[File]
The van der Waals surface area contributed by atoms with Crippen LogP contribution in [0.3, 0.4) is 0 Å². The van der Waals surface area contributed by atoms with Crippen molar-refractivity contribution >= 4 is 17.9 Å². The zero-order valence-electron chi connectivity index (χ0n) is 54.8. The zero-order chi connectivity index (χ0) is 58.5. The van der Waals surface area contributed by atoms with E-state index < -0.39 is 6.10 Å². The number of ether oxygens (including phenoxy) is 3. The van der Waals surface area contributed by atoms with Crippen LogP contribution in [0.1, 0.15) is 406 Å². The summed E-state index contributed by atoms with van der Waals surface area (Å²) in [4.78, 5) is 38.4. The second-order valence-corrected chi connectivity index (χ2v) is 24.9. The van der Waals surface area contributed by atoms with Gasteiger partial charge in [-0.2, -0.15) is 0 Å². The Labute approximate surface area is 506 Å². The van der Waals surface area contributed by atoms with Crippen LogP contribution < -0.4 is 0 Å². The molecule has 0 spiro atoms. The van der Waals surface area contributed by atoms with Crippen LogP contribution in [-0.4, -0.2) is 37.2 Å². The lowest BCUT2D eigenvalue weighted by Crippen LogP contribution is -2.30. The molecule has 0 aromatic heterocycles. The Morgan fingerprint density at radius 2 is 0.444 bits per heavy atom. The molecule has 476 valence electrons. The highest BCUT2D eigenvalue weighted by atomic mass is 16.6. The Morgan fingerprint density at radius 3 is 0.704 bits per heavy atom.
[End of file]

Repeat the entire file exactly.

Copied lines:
The van der Waals surface area contributed by atoms with Crippen LogP contribution in [0.3, 0.4) is 0 Å². The van der Waals surface area contributed by atoms with Crippen molar-refractivity contribution >= 4 is 17.9 Å². The zero-order valence-electron chi connectivity index (χ0n) is 54.8. The zero-order chi connectivity index (χ0) is 58.5. The van der Waals surface area contributed by atoms with E-state index < -0.39 is 6.10 Å². The number of ether oxygens (including phenoxy) is 3. The van der Waals surface area contributed by atoms with Crippen LogP contribution in [0.1, 0.15) is 406 Å². The summed E-state index contributed by atoms with van der Waals surface area (Å²) in [4.78, 5) is 38.4. The second-order valence-corrected chi connectivity index (χ2v) is 24.9. The van der Waals surface area contributed by atoms with Gasteiger partial charge in [-0.2, -0.15) is 0 Å². The Labute approximate surface area is 506 Å². The van der Waals surface area contributed by atoms with Crippen LogP contribution < -0.4 is 0 Å². The molecule has 0 spiro atoms. The van der Waals surface area contributed by atoms with Crippen LogP contribution in [-0.4, -0.2) is 37.2 Å². The lowest BCUT2D eigenvalue weighted by Crippen LogP contribution is -2.30. The molecule has 0 aromatic heterocycles. The Morgan fingerprint density at radius 2 is 0.444 bits per heavy atom. The molecule has 476 valence electrons. The highest BCUT2D eigenvalue weighted by atomic mass is 16.6. The Morgan fingerprint density at radius 3 is 0.704 bits per heavy atom.